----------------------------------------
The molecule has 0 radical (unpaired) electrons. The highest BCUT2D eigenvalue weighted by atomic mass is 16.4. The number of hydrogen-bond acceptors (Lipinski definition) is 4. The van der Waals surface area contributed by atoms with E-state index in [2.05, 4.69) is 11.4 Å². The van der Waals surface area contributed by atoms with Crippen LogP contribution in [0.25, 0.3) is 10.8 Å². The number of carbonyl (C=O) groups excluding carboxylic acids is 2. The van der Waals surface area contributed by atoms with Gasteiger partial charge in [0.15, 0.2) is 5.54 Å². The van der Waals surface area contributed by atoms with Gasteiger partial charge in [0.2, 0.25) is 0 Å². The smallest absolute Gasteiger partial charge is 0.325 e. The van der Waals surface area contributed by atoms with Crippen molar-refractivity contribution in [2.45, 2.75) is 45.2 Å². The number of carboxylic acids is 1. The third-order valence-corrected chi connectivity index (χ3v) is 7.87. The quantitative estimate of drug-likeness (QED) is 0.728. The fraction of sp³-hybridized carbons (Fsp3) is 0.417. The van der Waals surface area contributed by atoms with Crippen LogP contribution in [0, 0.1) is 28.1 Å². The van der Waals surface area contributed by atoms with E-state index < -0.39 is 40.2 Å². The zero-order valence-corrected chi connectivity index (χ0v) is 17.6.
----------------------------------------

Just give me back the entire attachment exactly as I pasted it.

The molecule has 0 radical (unpaired) electrons. The highest BCUT2D eigenvalue weighted by atomic mass is 16.4. The number of hydrogen-bond acceptors (Lipinski definition) is 4. The van der Waals surface area contributed by atoms with E-state index in [2.05, 4.69) is 11.4 Å². The van der Waals surface area contributed by atoms with Crippen LogP contribution in [0.25, 0.3) is 10.8 Å². The number of carbonyl (C=O) groups excluding carboxylic acids is 2. The van der Waals surface area contributed by atoms with Gasteiger partial charge in [0.15, 0.2) is 5.54 Å². The van der Waals surface area contributed by atoms with Gasteiger partial charge in [0.2, 0.25) is 0 Å². The smallest absolute Gasteiger partial charge is 0.325 e. The van der Waals surface area contributed by atoms with Crippen molar-refractivity contribution in [2.45, 2.75) is 45.2 Å². The number of carboxylic acids is 1. The third-order valence-corrected chi connectivity index (χ3v) is 7.87. The quantitative estimate of drug-likeness (QED) is 0.728. The fraction of sp³-hybridized carbons (Fsp3) is 0.417. The van der Waals surface area contributed by atoms with Crippen LogP contribution in [0, 0.1) is 28.1 Å². The van der Waals surface area contributed by atoms with E-state index < -0.39 is 40.2 Å². The zero-order valence-corrected chi connectivity index (χ0v) is 17.6.